• Deconstructed to Hell and Back in the Season 2 finale of Breaking Bad, though with an Air Traffic Controller rather than a pilot. Jane Margolis' father David works as an Air Traffic Controller in his day job and uses the trademark deadpan "mission control" voice in all of his conversations with pilots. Because of his job, he's even forced to maintain his cool composure the day after his daughter dies of a heroin overdose, so the people around him have absolutely zero clue that there's anything wrong with him...until he gets so distracted by his grief that he lets two planes collide in mid-air, resulting in all 167 people on both planes losing their lives.
  • In one episode of Deadliest Catch: After The Catch, Mike Rowe is talking to a Coast Guard helicopter pilot and lampshades the pilot's display of this trope, and discusses it at length.
  • Captain Stapley of Concorde Golf Victor Charlie in the Doctor Who serial "Time-Flight".
    • Brand new Air Hostess Tegan Jovanka too: "Ladies and Gentlemen, your flight is ready, please begin boarding." This would be after the aircrew has managed to repair their Concorde which has crash-landed in the Cretaceous. They call it Time-Flight for a reason.
  • Firefly: Wash was very lively and emotional normally, but when piloting under pressure became a zen-like stoic. Joss Whedon wanted the contrast for the character and was dismayed during the making of one episode to discover everyone had dispensed with this to have Wash flying as excitably as his actor had been playing his brand new X-Box. When they all cited Rule of Funny at him, Joss agreed to let it stay in.
    Wash: ...Kaylee better get us some extra power from the engine room to offset the burn-through, or this landing could get pretty interesting.
    Mal: Define "interesting".
    Wash: "Oh god, oh god, we're all gonna die"?
  • Most everyone in Generation Kill, though there are few pilots and their speaking roles are very brief. Has two notable exceptions in Sgt. Batista and Captain America, both of which are criticized for their behaviour by the main characters (the captain, of course, not to his face).
  • A non-pilot example: On M*A*S*H, Hawkeye is noted in-universe as staying "cool as a cucumber" in the OR no matter how many casualties and how bad the injuries he is having to deal with. If he starts sounding riled up at all, it's usually to get across to someone else the need for urgency, or anger either at who inflicted the casualty or who's making it hard to treat it, not panic. When he does lose his composure, it's always a case of O.O.C. Is Serious Business.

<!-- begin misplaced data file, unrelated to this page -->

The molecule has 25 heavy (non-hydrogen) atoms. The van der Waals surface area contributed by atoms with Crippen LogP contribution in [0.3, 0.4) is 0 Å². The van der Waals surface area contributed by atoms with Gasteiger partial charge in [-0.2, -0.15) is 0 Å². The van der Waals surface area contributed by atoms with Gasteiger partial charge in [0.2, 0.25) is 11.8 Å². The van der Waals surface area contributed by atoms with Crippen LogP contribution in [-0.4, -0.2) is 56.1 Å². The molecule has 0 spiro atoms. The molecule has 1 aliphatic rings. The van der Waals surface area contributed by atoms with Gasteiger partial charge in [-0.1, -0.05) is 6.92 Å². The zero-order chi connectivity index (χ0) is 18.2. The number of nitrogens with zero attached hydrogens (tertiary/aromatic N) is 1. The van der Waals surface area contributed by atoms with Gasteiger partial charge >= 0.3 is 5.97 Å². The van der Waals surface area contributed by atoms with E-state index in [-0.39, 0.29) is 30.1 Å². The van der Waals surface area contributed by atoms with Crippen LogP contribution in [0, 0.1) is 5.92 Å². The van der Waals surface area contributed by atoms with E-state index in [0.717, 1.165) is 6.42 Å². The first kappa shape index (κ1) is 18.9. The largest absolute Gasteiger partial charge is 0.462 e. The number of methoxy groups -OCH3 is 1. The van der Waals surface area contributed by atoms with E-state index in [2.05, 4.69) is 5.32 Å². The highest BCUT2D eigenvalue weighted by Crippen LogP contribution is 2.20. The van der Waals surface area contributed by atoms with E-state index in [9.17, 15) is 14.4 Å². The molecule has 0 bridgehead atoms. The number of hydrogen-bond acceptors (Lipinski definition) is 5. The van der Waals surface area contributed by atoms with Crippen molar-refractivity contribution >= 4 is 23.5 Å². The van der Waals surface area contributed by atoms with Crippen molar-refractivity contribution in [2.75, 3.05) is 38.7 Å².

• Red Dwarf: Ace Rimmer, who calmly reports that he's broken his arm, then apologizes in advance for fainting briefly.
  • O'Neill employs this in the Stargate SG-1 episode "Redemption Part 2" as he's rapidly falling back to Earth in the X-302 after the initial plan fails and his engines have burned out.
    O'Neill: I'll just... keep falling.
  • In Star Trek: The Next Generation Starfleet captains seem to have this attitude. Admiral Hanson who commanded the fleet in their first engagement with the Borg deserves special mention. While in the middle of the largest defeat Starfleet had faced in generations, he transmitted a simple "The fight does not go well, Enterprise" before being cut off by his ship being destroyed.
  • The Twilight Zone episode "The Odyssey of Flight 33" has a fair bit of this:
    Captain Farver: If you look out from the left-hand side of this aircraft you'll see directly below an area called Lake Success.…What I'm trying to tell you is that somehow, some way, in some manner this aircraft has gone back into time and it's 1939 but we're going to try to increase our speed and go back through the same sound barrier we've already done twice before. I don't know if we can do it. All I ask of you is that you remain calm and pray.